Monday, April 9, 2012

Who Gets It and Who Does Not

It is unambiguously clear to any political observer who does not have
partisan preferences, and even to most who do, that the 2012 Republican
contest for the party's presidential nomination is over. Mitt Romney will
be that GOP candidate against Barack Obama in November.

On Sunday, former House Speaker Newt Gingrich acknowledged as much
in a forthright and professional way. He also said that if, as he expected,
Mr. Romney were the nominee, he would do everything he could to assist
his election as president. This is what serious and mature politicians do. It
is what Mr. Romney himself did, as soon as he realized he could not win
the nomination in 2008, by promptly endorsing John McCain and then
working hard to help Mr. McCain in his November campaign.

Rick Santorum has apparently not reached the same conclusion as Mr.
Gingrich has, and continues his campaign, now risking that his hard work
in Iowa and his late emergence as a contender will be forgotten, and his
conduct from here on will be regarded as pathetic and a self-caricature,
possibly ending in two weeks in his home state of Pennsylvania where he
might well be humiliated by losing there.

Mr. Romney, for all intents and purposes, has moved on to the next level,
i.e. his contest with Mr. Obama. He had planned a massive ad buy
immediately in Pennsylvania, but in the face of the illness of Mr. Santorum's
daughter, he suspended these ads until the former Pennsylvania senator
returns to the campaign, presumably at mid-week. He thus demonstrates
a professionalism and personal stature that, alas, Mr. Santorum so far has
failed to show. (This, too, will likely not be lost on Pennsylvania voters.)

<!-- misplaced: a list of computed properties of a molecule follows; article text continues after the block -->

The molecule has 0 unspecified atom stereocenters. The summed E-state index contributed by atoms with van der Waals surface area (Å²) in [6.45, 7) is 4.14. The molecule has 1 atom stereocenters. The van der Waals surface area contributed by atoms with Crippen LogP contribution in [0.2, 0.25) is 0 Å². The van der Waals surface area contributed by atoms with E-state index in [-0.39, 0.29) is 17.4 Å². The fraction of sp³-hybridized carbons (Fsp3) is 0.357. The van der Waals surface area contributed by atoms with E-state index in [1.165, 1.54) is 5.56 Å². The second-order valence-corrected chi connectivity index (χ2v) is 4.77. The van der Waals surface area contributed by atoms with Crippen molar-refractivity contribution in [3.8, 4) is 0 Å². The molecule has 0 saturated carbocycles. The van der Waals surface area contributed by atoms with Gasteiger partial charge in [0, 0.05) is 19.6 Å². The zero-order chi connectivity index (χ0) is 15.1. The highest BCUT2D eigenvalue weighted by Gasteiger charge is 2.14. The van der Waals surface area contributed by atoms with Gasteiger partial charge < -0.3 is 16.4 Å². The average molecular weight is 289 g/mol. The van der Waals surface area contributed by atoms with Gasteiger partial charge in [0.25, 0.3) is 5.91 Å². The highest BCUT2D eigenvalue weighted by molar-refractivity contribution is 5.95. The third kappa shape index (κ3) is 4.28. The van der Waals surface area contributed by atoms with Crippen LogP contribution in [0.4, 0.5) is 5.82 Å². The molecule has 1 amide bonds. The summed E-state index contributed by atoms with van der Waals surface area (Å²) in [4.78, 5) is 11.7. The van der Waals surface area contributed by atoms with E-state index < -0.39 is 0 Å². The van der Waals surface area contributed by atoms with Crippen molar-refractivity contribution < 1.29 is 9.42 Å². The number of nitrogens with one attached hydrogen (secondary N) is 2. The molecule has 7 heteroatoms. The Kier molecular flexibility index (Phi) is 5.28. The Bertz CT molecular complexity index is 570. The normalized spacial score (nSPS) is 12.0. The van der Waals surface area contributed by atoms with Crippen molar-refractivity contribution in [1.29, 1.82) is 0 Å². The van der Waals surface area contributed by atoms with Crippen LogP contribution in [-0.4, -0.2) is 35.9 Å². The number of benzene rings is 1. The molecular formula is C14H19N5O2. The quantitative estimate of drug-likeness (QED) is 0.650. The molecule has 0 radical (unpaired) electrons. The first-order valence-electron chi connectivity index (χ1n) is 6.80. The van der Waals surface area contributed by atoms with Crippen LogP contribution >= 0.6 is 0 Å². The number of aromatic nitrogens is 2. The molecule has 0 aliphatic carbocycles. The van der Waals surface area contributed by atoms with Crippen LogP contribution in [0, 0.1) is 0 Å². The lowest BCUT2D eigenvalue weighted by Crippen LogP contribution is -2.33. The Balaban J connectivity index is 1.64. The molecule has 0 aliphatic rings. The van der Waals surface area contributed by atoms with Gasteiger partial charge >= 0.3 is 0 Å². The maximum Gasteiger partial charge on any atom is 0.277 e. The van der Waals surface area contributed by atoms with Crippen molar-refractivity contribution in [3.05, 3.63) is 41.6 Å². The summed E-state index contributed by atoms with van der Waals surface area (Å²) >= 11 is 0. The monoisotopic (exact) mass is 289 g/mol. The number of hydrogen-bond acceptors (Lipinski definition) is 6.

Ron Paul also remains in the race. He has not won a single primary or
caucus. Nontheless, he has consistently made his points about the economy,
and that was his purpose. He has indicated he would not, having lost the
race for the nomination, now turn and run for president as an independent.
He has had foreign policy disagreements with all the other GOP candidates,
but now at the end of his political career, he appears ready to bow out

Hillary Clinton retired from the 2008 Democratic nomination contest
although that race was much closer than the 2012 GOP race is now. She
might have contested some of Mr. Obama's delegates at the Democratic
convention, but the resulting bitterness and acrimony would have likely
doomed the Democrats' chances in November.

Electoral politics is a profession and a business. Those who are successful
in it know how it works best, and how, with room for individual personality
and imagination, a politician conducts himself or herself in a manner that
commands respect and admiration.

Copyright (c) 2012 by Barry Casselman
All rights reserved.

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